Giorgio was a genuine gentleman, and I am proud to have been his friend.


This was the man within the legend and the reason so many mourn his passing today


May 31, 2011 Posted by | In memoriam | 2 Comments

Adieu Giorgio Tozzi

Maestro Giorgio Tozzi


What can I tell you about Giorgio Tozzi that you don’t already know? If you are an opera buff, the name alone means “golden age,” so what could I possibly say about him that has not been said, written or spoken somewhere?

Maestro (that is what I called him since the day I met him) was one of the sweetest men I ever met. I had the honor of being in his presence for the first time in September 1993, when as a first year graduate student at IU I had been cast as Arturo in Lucia di Lammermoor; he happened to be the director. Me, being young, immature and not well informed, had no idea who Giorgio Tozzi was. That’s when I went into a little reading spree and realized what a lucky little bastard I was. I was in the presence of one of the most gifted American Bassos of his generation.

From then on, I was starstruck and to the day I left IU, I never stopped being starstruck by him. Maestro was incredibly supportive, there was not one general audition that he didn’t come to me to talk to me and provide me with feedback and words of encouragement. Even in my darkest moments, I could count on Maestro to brighten up my day and make me feel I counted. Even though I never spent one day as his student, he never stopped being my mentor, because  he never stopped being like a guardian angel, ready with a word of encouragement whether needed or not.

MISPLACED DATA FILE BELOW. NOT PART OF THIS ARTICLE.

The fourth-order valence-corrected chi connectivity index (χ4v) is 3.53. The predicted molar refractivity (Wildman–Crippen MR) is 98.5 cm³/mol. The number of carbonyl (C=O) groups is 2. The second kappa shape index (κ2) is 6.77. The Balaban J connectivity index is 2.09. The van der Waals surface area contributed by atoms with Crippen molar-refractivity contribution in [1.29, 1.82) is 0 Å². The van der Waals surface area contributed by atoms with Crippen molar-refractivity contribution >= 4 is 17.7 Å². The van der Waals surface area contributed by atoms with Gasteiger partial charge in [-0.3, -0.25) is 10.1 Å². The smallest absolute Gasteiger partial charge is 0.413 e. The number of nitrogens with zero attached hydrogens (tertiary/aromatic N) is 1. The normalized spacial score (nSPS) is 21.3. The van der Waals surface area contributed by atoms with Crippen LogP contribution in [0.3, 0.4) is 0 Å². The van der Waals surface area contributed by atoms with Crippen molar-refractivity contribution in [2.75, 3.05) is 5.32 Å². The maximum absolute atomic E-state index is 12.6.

As special as this man was, the greatest moment I spent in his presence, was not in private, but where he belonged. IU was doing a production of Fidler on the Roof and somehow coaxed him out of retirement to sing the role of Tevye. The popularity of the show pretty much guaranteed sold out performances and when it came to it, I could not get a ticket, so the only way I could see the show was as an usher. Sitting on the stairs of orchestra section, I experienced the art of Giorgio Tozzi, the man in his element and the element within this man. I still had tears in my eyes when I went to greet him in the green room after the performance. Now that will be my favorite memory of him, as Tevye, as he extends his hand to the fiddler at the end of the show and slowly walks off followed by him.

Now the Maestro is dead. Not only has opera lost one of its luminaries, we have lost a friend, a mentor, a guardian angel, a smile, a joke, a hug; shit, we’ve lost maestro. Our lives are a little less sunny and our singing a bit sadder; we have lost Maestro.

Luckily for us, Giorgio Tozzi and his legacy live beyond his recording or South Pacific. Thankfully, RCA had his artistry at their disposition and they used him in several sets where his aristocratic sound gave life to more than one father, soldier, king or confidante. Those recordings are easily accessible and downloading them at iTunes or Amazon is a piece of cake.

What is not a piece of cake to find are some of the recordings he made for MORC, including his Boris and his extended highlights of Nozze di Figaro. Thanks to the tenacity and love of collector extraordinaire Mike Richter, those were preserved in his CD-Rom dedicated to the MORC and for those who would like to experience Tozzi in his absolute prime, here he is first as Boris and then as Figaro. Thanks to Mike as well, we can experience Tozzi as Figaro’s nemesis in a performance of Il Barbiere di Siviglia from Teatro Colon in 1969.